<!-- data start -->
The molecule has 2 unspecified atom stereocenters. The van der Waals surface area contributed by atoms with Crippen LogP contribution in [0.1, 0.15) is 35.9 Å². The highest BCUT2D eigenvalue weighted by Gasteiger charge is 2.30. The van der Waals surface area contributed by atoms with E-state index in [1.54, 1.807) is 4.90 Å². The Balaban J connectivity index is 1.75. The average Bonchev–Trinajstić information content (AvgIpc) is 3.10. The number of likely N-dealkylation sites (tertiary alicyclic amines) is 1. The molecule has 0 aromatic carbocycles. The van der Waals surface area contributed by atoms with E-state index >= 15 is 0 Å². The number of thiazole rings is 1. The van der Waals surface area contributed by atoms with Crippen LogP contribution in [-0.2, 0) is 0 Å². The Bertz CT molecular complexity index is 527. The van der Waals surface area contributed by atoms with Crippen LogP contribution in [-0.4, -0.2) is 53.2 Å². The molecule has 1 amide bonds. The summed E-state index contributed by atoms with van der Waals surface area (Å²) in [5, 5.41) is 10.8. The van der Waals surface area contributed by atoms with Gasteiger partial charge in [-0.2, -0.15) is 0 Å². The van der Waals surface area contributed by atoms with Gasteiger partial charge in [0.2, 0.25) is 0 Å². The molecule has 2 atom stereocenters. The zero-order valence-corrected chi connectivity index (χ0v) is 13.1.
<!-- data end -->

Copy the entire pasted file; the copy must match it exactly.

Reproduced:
The molecule has 2 unspecified atom stereocenters. The van der Waals surface area contributed by atoms with Crippen LogP contribution in [0.1, 0.15) is 35.9 Å². The highest BCUT2D eigenvalue weighted by Gasteiger charge is 2.30. The van der Waals surface area contributed by atoms with E-state index in [1.54, 1.807) is 4.90 Å². The Balaban J connectivity index is 1.75. The average Bonchev–Trinajstić information content (AvgIpc) is 3.10. The number of likely N-dealkylation sites (tertiary alicyclic amines) is 1. The molecule has 0 aromatic carbocycles. The van der Waals surface area contributed by atoms with E-state index >= 15 is 0 Å². The number of thiazole rings is 1. The van der Waals surface area contributed by atoms with Crippen LogP contribution in [-0.2, 0) is 0 Å². The Bertz CT molecular complexity index is 527. The van der Waals surface area contributed by atoms with Crippen LogP contribution in [-0.4, -0.2) is 53.2 Å². The molecule has 1 amide bonds. The summed E-state index contributed by atoms with van der Waals surface area (Å²) in [5, 5.41) is 10.8. The van der Waals surface area contributed by atoms with Gasteiger partial charge in [-0.2, -0.15) is 0 Å². The van der Waals surface area contributed by atoms with Gasteiger partial charge in [0.2, 0.25) is 0 Å². The molecule has 2 atom stereocenters. The zero-order valence-corrected chi connectivity index (χ0v) is 13.1.